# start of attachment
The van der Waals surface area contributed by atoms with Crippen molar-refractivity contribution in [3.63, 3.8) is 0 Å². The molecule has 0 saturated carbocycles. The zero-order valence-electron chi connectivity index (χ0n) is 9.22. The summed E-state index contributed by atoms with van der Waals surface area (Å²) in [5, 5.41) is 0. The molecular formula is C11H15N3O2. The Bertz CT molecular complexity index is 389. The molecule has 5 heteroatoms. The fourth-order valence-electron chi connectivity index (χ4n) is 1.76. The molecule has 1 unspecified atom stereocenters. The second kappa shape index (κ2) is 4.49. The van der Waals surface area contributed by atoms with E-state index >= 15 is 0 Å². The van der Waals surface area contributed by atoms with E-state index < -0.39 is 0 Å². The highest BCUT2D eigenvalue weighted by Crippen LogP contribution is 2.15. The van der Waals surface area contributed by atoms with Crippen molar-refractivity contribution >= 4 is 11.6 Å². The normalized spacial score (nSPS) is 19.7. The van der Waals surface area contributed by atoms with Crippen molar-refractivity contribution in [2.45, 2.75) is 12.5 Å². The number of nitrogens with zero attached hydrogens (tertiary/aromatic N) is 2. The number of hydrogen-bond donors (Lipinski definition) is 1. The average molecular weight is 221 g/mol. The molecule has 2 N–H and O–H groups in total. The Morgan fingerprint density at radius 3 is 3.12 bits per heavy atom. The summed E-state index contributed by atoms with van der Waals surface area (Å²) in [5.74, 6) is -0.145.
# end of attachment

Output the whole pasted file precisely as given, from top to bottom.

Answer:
The van der Waals surface area contributed by atoms with Crippen molar-refractivity contribution in [3.63, 3.8) is 0 Å². The molecule has 0 saturated carbocycles. The zero-order valence-electron chi connectivity index (χ0n) is 9.22. The summed E-state index contributed by atoms with van der Waals surface area (Å²) in [5, 5.41) is 0. The molecular formula is C11H15N3O2. The Bertz CT molecular complexity index is 389. The molecule has 5 heteroatoms. The fourth-order valence-electron chi connectivity index (χ4n) is 1.76. The molecule has 1 unspecified atom stereocenters. The second kappa shape index (κ2) is 4.49. The van der Waals surface area contributed by atoms with E-state index >= 15 is 0 Å². The van der Waals surface area contributed by atoms with E-state index < -0.39 is 0 Å². The highest BCUT2D eigenvalue weighted by Crippen LogP contribution is 2.15. The van der Waals surface area contributed by atoms with Crippen molar-refractivity contribution >= 4 is 11.6 Å². The normalized spacial score (nSPS) is 19.7. The van der Waals surface area contributed by atoms with Crippen molar-refractivity contribution in [2.45, 2.75) is 12.5 Å². The number of nitrogens with zero attached hydrogens (tertiary/aromatic N) is 2. The number of hydrogen-bond donors (Lipinski definition) is 1. The average molecular weight is 221 g/mol. The molecule has 2 N–H and O–H groups in total. The Morgan fingerprint density at radius 3 is 3.12 bits per heavy atom. The summed E-state index contributed by atoms with van der Waals surface area (Å²) in [5.74, 6) is -0.145.